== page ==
Variables in occupational stress.
Occupational safety and health symposia 1977. Cincinnati, OH: U.S. Department of Health, Education, and Welfare, Public Health Service, Centers for Disease Control, National Institute for Occupational Safety and Health, DHEW (NIOSH) Publication No. 78-169, 1978 Jun; :104-113
Variables affecting occupational stress were reviewed, based on workers who participated in Menninger Seminars for Industrial Mental Health over a period of 20 years. The framework for a successful stress investigation included three components for data collection: a general health survey, a personal history survey, and an organizational survey. Stress syndromes identified using this framework were most often related to the individual's position within an organization and the specific functions associated with that position, as well as qualitative differences in stress tolerance due to age, sex, education, personality, and sociocultural background. The major types of stress symptoms related to specific organizational work tasks and positions included varying degrees of emotional stress without physical symptoms, stress related cardiovascular conditions, gastrointestinal disorders, respiratory allergy, and medication use or abuse. The identification of which stress symptoms were directly work related as opposed to being due to organizational pressures and dynamics, or personal characteristics and environmental conflicts was discussed.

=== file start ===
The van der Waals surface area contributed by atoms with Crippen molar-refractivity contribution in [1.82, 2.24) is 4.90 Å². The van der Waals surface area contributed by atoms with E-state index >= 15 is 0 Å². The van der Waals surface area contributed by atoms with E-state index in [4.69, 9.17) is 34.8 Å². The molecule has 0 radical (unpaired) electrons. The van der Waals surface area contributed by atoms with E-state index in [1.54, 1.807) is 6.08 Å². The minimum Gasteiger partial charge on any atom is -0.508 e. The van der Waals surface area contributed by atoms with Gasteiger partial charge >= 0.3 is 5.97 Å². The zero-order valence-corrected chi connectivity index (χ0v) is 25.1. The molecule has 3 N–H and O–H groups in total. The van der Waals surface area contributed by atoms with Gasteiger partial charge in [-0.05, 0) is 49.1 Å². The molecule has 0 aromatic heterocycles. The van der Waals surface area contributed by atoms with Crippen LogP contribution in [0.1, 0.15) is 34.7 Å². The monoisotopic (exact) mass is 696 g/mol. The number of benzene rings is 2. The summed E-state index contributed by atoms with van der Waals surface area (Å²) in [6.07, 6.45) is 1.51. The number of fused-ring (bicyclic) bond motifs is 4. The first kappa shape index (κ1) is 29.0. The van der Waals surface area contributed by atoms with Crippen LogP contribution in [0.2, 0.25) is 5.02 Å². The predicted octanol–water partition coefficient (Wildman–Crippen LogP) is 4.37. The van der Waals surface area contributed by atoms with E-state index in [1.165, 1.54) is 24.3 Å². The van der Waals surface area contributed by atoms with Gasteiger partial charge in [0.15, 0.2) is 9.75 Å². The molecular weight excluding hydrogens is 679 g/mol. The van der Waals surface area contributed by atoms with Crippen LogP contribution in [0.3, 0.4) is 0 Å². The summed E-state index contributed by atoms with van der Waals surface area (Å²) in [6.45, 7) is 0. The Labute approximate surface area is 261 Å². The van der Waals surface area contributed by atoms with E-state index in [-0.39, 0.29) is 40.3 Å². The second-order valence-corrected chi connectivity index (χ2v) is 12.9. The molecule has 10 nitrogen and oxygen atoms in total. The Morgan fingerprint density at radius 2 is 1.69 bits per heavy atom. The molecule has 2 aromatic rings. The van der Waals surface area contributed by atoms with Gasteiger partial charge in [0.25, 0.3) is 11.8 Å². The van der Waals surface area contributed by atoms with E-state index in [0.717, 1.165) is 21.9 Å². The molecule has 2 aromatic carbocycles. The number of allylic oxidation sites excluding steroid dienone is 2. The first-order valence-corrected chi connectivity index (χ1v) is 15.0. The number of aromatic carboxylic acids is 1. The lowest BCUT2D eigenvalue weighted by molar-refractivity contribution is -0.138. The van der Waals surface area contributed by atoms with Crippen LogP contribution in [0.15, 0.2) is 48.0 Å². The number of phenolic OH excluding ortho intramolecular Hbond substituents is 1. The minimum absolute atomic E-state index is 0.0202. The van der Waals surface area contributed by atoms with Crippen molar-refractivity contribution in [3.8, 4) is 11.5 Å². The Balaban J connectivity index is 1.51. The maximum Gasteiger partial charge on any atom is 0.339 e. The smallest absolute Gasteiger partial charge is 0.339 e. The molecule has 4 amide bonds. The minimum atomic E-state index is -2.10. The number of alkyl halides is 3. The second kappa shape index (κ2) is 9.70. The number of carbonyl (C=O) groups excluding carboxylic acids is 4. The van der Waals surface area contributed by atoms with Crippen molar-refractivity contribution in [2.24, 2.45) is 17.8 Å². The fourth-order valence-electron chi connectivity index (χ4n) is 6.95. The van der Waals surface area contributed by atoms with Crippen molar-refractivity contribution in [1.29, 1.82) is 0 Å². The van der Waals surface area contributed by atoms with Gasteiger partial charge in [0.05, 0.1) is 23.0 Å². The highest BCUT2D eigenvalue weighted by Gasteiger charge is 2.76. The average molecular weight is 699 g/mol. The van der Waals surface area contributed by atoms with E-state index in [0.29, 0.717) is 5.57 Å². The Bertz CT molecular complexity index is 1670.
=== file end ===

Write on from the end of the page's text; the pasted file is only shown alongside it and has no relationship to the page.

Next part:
Risk-analysis; Clinical-diagnosis; Psychological-factors; Behavior-patterns; Worker-motivation; Occupational-psychology; Personality-traits; Worker-health
Occupational safety and health symposia 1977